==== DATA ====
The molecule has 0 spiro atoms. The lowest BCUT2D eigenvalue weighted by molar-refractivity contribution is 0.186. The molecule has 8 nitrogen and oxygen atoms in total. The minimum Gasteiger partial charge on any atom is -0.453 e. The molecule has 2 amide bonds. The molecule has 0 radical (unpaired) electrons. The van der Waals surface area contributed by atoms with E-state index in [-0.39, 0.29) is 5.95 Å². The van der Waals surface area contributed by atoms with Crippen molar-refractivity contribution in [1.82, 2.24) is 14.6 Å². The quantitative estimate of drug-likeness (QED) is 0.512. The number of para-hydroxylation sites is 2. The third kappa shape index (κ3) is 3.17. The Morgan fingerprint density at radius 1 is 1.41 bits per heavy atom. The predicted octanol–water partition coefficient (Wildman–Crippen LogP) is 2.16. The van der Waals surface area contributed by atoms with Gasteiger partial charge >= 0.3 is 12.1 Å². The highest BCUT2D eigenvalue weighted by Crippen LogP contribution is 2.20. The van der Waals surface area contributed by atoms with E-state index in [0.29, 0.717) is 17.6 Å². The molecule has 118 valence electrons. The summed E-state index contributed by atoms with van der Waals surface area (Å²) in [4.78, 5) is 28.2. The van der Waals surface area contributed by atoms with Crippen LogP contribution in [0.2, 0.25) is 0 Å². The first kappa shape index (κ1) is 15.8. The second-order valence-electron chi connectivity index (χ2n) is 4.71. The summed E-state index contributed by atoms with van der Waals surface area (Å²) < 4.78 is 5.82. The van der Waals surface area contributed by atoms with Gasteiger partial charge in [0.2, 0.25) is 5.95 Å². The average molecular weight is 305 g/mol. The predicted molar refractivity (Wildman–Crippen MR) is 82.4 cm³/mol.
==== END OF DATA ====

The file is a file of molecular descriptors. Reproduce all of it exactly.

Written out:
The molecule has 0 spiro atoms. The lowest BCUT2D eigenvalue weighted by molar-refractivity contribution is 0.186. The molecule has 8 nitrogen and oxygen atoms in total. The minimum Gasteiger partial charge on any atom is -0.453 e. The molecule has 2 amide bonds. The molecule has 0 radical (unpaired) electrons. The van der Waals surface area contributed by atoms with E-state index in [-0.39, 0.29) is 5.95 Å². The van der Waals surface area contributed by atoms with Crippen molar-refractivity contribution in [1.82, 2.24) is 14.6 Å². The quantitative estimate of drug-likeness (QED) is 0.512. The number of para-hydroxylation sites is 2. The third kappa shape index (κ3) is 3.17. The Morgan fingerprint density at radius 1 is 1.41 bits per heavy atom. The predicted octanol–water partition coefficient (Wildman–Crippen LogP) is 2.16. The van der Waals surface area contributed by atoms with Gasteiger partial charge >= 0.3 is 12.1 Å². The highest BCUT2D eigenvalue weighted by Crippen LogP contribution is 2.20. The van der Waals surface area contributed by atoms with E-state index in [0.29, 0.717) is 17.6 Å². The molecule has 118 valence electrons. The summed E-state index contributed by atoms with van der Waals surface area (Å²) in [4.78, 5) is 28.2. The van der Waals surface area contributed by atoms with Crippen LogP contribution in [0.2, 0.25) is 0 Å². The first kappa shape index (κ1) is 15.8. The second-order valence-electron chi connectivity index (χ2n) is 4.71. The summed E-state index contributed by atoms with van der Waals surface area (Å²) < 4.78 is 5.82. The van der Waals surface area contributed by atoms with Gasteiger partial charge in [0.2, 0.25) is 5.95 Å². The average molecular weight is 305 g/mol. The predicted molar refractivity (Wildman–Crippen MR) is 82.4 cm³/mol.